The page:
for example, if an assignment is a day late and would have gotten a B-, it will receive a C+).
Essays, Exams and Other Work
Four short informal essays and/or homework assignments 10% each
Research Paper (process/presentation/paper) 15%
Class Participation 15%
Midterm and Final Exams 15% each
Course Content Outline What makes SOUND, often, sound good?
What makes a sound musical? We'll grapple with
this ancient question in this course, which is an inquiry into historical development
of musical scales and of musical instruments, and of the related questions of the structure of sound as a signal,
from mostly but not exclusively mathematical and physical points of view. I hope that, as a consequence of your
SCIENTIFIC study of sound, you'll better appreciate why music sounds good in your life.
I. Introduction to the Physics and Mathematics of Good Vibrations
A little bit of trigonometry and some algebra, and there'll be a bit of physics
in here too. The essential building block of musical sound is a pure sine wave. Ideas of
traveling waves, sound waves, and some qualitative understand of how sound waves 'work'.
III. The Grecian Formulation
A review of ancient Greek thinking, as it pertains to their ways of understanding the order
and unity of the world. We'll see a bit of philosophy; some geometry; some elementary
IV. Elementary Scale Design as based on the vibrating string
Whence comes Western musicís (imperfect) equal-tempered twelve-tone scale system?
From the octave, to the perfect fifth, we move by systematic leaps up the harmonic series as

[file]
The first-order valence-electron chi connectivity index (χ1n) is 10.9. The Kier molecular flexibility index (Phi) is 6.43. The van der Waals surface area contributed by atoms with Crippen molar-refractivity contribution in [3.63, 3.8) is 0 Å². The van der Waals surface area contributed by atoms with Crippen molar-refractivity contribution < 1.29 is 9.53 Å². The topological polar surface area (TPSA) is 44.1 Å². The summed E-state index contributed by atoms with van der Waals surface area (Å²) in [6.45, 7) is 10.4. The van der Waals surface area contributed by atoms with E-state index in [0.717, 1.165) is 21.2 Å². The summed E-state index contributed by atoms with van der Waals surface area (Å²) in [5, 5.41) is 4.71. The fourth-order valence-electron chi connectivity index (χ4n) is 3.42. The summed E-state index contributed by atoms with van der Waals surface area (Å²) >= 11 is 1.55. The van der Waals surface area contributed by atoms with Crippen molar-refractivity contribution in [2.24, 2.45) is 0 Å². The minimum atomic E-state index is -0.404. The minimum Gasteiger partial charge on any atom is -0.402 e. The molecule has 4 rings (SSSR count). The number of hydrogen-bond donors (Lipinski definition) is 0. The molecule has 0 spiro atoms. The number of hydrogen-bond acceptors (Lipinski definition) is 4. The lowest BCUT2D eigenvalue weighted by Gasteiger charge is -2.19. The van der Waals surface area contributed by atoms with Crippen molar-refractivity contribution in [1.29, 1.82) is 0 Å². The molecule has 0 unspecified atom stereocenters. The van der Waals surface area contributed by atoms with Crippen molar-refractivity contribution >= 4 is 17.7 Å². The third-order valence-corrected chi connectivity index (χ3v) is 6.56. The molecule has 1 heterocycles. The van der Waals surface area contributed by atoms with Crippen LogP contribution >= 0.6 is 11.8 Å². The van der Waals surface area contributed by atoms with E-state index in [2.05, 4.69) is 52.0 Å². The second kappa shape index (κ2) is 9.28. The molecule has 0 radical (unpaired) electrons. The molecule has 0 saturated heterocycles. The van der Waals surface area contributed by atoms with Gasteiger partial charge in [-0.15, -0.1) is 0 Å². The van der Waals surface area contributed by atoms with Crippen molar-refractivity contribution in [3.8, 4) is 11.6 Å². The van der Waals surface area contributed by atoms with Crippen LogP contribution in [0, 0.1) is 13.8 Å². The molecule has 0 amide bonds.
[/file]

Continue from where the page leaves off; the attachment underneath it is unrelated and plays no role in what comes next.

exhibited by the taut string, the goal being to "fill up the octave"
with a bunch of more-or-less equally spaced notes. It ain't as easy as it sounds... Western
culture has agreed to stop this maddening game at the (imperfect) 12-tone scale.
V. How We Hear
This is not about human anatomy, but it is concerned with some interesting ways of understanding how
sounds are processed in your mind. Concepts to include loudness, consonance/dissonance, masking, and others.
VI. Musical Instrument Technologies
A review of the various classes of instruments: strings, winds, horns and percussion.
VII. The Quest for Perfect Tuning and Alternatives to the 12-tone System
A futile endeavor, ultimately, but humankind has been very clever in trying to hide the problems
inherent in the 12-tone system. There are literally hundreds of alternative tricks.
And, are there scientifically-based yet musically valid alternative scale structures?
Some would say these tunings "sound weird" but logically, and even musically, it makes a lot
of sense to bend the rules.
Major Textual Sources
Richard Berg & David Stork, The Physics of Sound [text for the course]
John R Pierce, The Science of Musical Sound (1983) [a beautiful rambly love song to music and science, by a brilliant Bell Labs scientist]
Various readings on science and music from Scientific American and other periodicals
Excerpts from other writings on Greek philosophy, tuning systems, and the aesthetics of music